This month in Ask OH, an experienced OH adviser answers questions on supporting employees during redundancies and finding a consistent way to write OH reports.
Our employer is in the process of making redundancies and I have a pack to support people. What do you think are useful elements to include?
I think this is a great idea by HR as it offers, via occupational health, some useful signposting to avoid increasing the risk of cases of stress in the workplace. It is never going to be possible to prevent people worrying but, by offering employees ideas of when and where they can gain support, it seems a sensible starting point.
I would start by assessing what information you already have in place. Do you have an employee assistance programme (EAP)? Or a free at point of entry health scheme? These tend to offer legal, financial and emotional advice. Some will be able to offer you a link to printable PDF documents that can either be emailed to all employees at risk or left on a notice board/posted up in the canteen. It depends on your line of business and the approach the company wants to adopt.
Why not consider what you can offer realistically then discuss with HR and allow them to lead on the content? You might want to offer employees a self-referral on a one-to-one basis if you have the capacity to do so (depending on the numbers). That way you can try to give each person a bespoke service.
An agency I would consider if no EAP is available is the Citizens Advice Bureau, which offers guidance on supporting staff facing redundancy. Money expert Martin Lewis wrote a fantastic document this year on mental health that gives great advice on managing money issues and reducing the risk of related mental health problems and another that specifically focuses on redundancy. It is certainly better to be prepared than to have your head in the sand. The article has lots of links on money-related issues as well as legal help.
Without knowing numbers and resources it is hard to give a clearer response than this, but I hope that this helps. However, a word of caution: do not allow yourself to become a drop-in centre or tea and sympathy room. Make sure there is a clear rationale for your process that can show a balanced support for both the employee and the business. You are there to advise and signpost according to an identified need.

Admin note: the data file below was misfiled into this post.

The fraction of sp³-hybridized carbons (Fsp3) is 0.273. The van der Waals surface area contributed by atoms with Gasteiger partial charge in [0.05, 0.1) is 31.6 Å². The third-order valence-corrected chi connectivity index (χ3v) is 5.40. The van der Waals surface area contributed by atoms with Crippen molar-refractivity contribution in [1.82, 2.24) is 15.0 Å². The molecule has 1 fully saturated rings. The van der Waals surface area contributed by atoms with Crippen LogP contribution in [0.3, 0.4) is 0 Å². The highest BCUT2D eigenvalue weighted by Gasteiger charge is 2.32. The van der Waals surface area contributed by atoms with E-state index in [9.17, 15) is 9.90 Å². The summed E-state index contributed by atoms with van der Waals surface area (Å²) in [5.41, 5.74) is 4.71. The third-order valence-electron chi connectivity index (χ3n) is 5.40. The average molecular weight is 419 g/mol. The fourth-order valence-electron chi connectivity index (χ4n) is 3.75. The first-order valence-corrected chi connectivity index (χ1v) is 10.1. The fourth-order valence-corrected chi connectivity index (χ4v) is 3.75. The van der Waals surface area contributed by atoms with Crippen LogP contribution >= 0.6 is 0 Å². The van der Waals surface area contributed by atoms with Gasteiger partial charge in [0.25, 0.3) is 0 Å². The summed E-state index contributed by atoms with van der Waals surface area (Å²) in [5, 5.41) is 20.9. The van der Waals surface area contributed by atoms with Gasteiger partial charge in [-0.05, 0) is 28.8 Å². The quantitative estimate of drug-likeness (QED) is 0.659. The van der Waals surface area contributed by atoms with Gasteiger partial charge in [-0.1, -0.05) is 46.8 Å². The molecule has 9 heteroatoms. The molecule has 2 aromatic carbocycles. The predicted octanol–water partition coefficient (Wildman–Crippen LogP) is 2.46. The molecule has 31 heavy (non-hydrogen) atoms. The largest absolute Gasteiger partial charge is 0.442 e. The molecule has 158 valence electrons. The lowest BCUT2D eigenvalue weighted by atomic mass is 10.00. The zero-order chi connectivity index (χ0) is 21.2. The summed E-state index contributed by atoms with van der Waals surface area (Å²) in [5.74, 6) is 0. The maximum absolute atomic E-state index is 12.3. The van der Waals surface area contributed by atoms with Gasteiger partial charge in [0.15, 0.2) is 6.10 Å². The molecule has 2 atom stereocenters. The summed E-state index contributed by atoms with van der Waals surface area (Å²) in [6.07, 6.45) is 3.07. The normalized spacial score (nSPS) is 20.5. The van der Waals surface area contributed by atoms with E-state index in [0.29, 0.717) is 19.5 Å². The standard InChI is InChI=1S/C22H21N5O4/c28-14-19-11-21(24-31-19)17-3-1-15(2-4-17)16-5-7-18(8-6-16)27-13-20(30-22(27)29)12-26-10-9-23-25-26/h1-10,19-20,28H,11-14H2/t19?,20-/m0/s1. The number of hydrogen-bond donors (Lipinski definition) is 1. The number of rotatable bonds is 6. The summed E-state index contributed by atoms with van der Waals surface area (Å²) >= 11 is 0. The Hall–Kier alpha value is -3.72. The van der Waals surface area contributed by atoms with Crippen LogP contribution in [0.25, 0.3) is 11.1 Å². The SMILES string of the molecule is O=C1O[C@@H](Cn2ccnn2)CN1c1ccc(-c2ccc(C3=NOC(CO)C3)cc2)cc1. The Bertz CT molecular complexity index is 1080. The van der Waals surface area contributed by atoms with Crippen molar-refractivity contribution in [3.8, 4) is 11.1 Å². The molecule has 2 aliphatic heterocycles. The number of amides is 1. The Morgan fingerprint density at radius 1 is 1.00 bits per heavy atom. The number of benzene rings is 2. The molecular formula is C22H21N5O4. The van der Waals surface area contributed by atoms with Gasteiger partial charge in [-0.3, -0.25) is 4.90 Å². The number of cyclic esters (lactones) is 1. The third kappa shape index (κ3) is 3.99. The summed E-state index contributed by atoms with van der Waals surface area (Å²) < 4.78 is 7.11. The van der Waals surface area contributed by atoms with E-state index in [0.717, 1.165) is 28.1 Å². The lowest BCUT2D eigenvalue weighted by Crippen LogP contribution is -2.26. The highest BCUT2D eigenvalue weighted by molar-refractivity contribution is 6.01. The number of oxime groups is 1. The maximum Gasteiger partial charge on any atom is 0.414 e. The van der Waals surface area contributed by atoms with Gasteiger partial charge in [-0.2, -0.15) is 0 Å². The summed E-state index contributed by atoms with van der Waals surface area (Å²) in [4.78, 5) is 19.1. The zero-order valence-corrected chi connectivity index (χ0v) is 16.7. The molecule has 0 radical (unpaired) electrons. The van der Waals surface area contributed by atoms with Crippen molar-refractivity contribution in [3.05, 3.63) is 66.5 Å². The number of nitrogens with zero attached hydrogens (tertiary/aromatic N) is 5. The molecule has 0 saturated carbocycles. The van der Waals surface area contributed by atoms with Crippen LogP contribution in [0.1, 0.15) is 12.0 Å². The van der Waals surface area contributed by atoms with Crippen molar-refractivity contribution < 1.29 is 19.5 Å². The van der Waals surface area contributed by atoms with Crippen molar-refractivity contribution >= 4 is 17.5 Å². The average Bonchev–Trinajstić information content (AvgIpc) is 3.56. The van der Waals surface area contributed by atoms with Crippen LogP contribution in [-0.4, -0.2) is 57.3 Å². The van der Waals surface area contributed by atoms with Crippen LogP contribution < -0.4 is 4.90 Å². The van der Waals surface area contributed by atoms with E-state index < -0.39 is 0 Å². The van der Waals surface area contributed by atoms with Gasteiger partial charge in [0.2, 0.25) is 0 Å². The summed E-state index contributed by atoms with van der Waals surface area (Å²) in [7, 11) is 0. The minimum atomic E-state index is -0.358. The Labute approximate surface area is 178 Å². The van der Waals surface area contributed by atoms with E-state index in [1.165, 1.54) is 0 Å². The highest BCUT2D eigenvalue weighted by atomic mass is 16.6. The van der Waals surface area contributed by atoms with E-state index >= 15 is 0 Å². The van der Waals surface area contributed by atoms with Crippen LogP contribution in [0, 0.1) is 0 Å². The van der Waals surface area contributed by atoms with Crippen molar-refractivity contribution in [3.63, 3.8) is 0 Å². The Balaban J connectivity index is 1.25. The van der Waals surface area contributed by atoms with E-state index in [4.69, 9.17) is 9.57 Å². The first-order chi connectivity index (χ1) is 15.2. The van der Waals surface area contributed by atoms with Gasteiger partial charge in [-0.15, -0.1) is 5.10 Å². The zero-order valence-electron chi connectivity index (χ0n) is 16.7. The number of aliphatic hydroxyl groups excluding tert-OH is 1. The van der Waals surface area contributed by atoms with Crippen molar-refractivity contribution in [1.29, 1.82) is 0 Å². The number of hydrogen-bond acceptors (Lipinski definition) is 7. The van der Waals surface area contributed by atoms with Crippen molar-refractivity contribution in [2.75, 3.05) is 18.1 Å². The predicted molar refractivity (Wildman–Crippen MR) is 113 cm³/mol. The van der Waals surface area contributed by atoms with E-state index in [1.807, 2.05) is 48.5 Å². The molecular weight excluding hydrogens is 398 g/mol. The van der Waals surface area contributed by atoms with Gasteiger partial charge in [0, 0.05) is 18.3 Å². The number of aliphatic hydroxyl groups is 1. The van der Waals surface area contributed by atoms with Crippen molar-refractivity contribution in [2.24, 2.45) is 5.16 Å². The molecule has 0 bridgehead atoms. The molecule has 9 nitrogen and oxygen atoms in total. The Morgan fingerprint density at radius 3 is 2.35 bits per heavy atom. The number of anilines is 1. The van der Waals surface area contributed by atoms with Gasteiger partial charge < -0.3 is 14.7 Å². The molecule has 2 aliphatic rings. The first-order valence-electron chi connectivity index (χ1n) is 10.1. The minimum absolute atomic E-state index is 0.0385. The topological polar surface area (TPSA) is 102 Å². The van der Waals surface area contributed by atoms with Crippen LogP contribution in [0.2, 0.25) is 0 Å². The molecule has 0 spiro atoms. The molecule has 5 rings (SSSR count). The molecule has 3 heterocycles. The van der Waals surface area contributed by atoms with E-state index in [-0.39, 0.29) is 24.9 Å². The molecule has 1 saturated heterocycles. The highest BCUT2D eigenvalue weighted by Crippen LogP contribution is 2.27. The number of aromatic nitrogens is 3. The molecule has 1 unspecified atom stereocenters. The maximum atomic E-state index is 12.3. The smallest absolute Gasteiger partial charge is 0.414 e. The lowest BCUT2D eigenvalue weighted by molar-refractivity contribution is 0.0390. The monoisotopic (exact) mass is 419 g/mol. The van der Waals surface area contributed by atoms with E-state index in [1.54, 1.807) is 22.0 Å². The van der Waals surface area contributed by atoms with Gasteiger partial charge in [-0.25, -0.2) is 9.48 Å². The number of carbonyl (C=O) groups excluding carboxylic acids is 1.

I have seen reports by other OH advisers and noticed we can be very different in approach. I would like to find a consistent way to deliver my reports in a clear and effective way. Can you advise?
I sympathise with you as, although we all have varying experiences and have come from a variety of
nursing backgrounds, and from courses for OH nurses at different levels (certificate, diploma, first degree, master’s, for example), some courses are distancelearning based and some are special community public health nursing courses where OH is only one of the nursing specialties covered. Courses vary greatly on what they place emphasis on.
Unless you choose to research and write an assignment or thesis on this subject, you may or may not even cover it in your study. After all, OH is a broad subject. Therefore, although you may end up with some information in theory, how you adapt that to your practice and environment can be open to interpretation.
I consider that while OH nurses must adopt their reports to their particular business setting and slight variations are inevitable, there should be some consistency in how the reports are structured. I have seen some shocking reports and some brilliant ones as well. The article Guidance on occupational health case report writing by Lara Carmel, published in Occupational Health and available online, gives a clear process and rationale. There are also some good references at the end of the article.
It is always good to audit our processes and benchmark ourselves against other practitioners, but we should also not forget to ensure we meet the needs of the business that we support. A “one-stop shop” that works in one workplace is not always going to work in another. I think that the acronym KISS (keep it simple, stupid) is great as this ensures that the reader of the report can clearly understand what you are saying. Until OH has a central governing body, I think the issue of report writing will continue to be debated.